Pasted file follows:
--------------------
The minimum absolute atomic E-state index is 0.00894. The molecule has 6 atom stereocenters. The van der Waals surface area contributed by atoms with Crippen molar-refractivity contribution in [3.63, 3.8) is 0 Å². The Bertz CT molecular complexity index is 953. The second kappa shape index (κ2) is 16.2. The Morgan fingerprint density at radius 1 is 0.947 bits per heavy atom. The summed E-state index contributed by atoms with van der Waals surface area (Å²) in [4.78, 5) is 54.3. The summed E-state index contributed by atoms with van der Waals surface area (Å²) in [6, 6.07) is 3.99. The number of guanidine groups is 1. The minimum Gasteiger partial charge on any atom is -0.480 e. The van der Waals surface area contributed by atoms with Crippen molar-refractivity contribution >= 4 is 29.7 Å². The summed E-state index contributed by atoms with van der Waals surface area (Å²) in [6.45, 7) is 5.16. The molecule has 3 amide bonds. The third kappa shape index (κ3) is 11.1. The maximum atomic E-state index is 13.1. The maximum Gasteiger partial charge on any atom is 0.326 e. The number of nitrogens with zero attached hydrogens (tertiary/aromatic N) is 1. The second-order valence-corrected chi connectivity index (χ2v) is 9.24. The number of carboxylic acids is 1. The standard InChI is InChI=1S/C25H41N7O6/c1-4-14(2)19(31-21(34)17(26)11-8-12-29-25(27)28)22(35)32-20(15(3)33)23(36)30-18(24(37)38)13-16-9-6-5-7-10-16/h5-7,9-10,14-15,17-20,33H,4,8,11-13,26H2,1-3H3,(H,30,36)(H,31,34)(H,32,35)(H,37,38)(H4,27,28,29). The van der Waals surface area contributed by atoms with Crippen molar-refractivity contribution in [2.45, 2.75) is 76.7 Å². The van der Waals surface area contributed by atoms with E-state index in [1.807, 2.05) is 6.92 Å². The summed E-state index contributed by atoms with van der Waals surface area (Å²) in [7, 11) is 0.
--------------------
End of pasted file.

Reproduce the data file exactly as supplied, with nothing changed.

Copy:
The minimum absolute atomic E-state index is 0.00894. The molecule has 6 atom stereocenters. The van der Waals surface area contributed by atoms with Crippen molar-refractivity contribution in [3.63, 3.8) is 0 Å². The Bertz CT molecular complexity index is 953. The second kappa shape index (κ2) is 16.2. The Morgan fingerprint density at radius 1 is 0.947 bits per heavy atom. The summed E-state index contributed by atoms with van der Waals surface area (Å²) in [4.78, 5) is 54.3. The summed E-state index contributed by atoms with van der Waals surface area (Å²) in [6, 6.07) is 3.99. The number of guanidine groups is 1. The minimum Gasteiger partial charge on any atom is -0.480 e. The van der Waals surface area contributed by atoms with Crippen molar-refractivity contribution >= 4 is 29.7 Å². The summed E-state index contributed by atoms with van der Waals surface area (Å²) in [6.45, 7) is 5.16. The molecule has 3 amide bonds. The third kappa shape index (κ3) is 11.1. The maximum atomic E-state index is 13.1. The maximum Gasteiger partial charge on any atom is 0.326 e. The number of nitrogens with zero attached hydrogens (tertiary/aromatic N) is 1. The second-order valence-corrected chi connectivity index (χ2v) is 9.24. The number of carboxylic acids is 1. The standard InChI is InChI=1S/C25H41N7O6/c1-4-14(2)19(31-21(34)17(26)11-8-12-29-25(27)28)22(35)32-20(15(3)33)23(36)30-18(24(37)38)13-16-9-6-5-7-10-16/h5-7,9-10,14-15,17-20,33H,4,8,11-13,26H2,1-3H3,(H,30,36)(H,31,34)(H,32,35)(H,37,38)(H4,27,28,29). The van der Waals surface area contributed by atoms with Crippen molar-refractivity contribution in [2.45, 2.75) is 76.7 Å². The van der Waals surface area contributed by atoms with E-state index in [1.807, 2.05) is 6.92 Å². The summed E-state index contributed by atoms with van der Waals surface area (Å²) in [7, 11) is 0.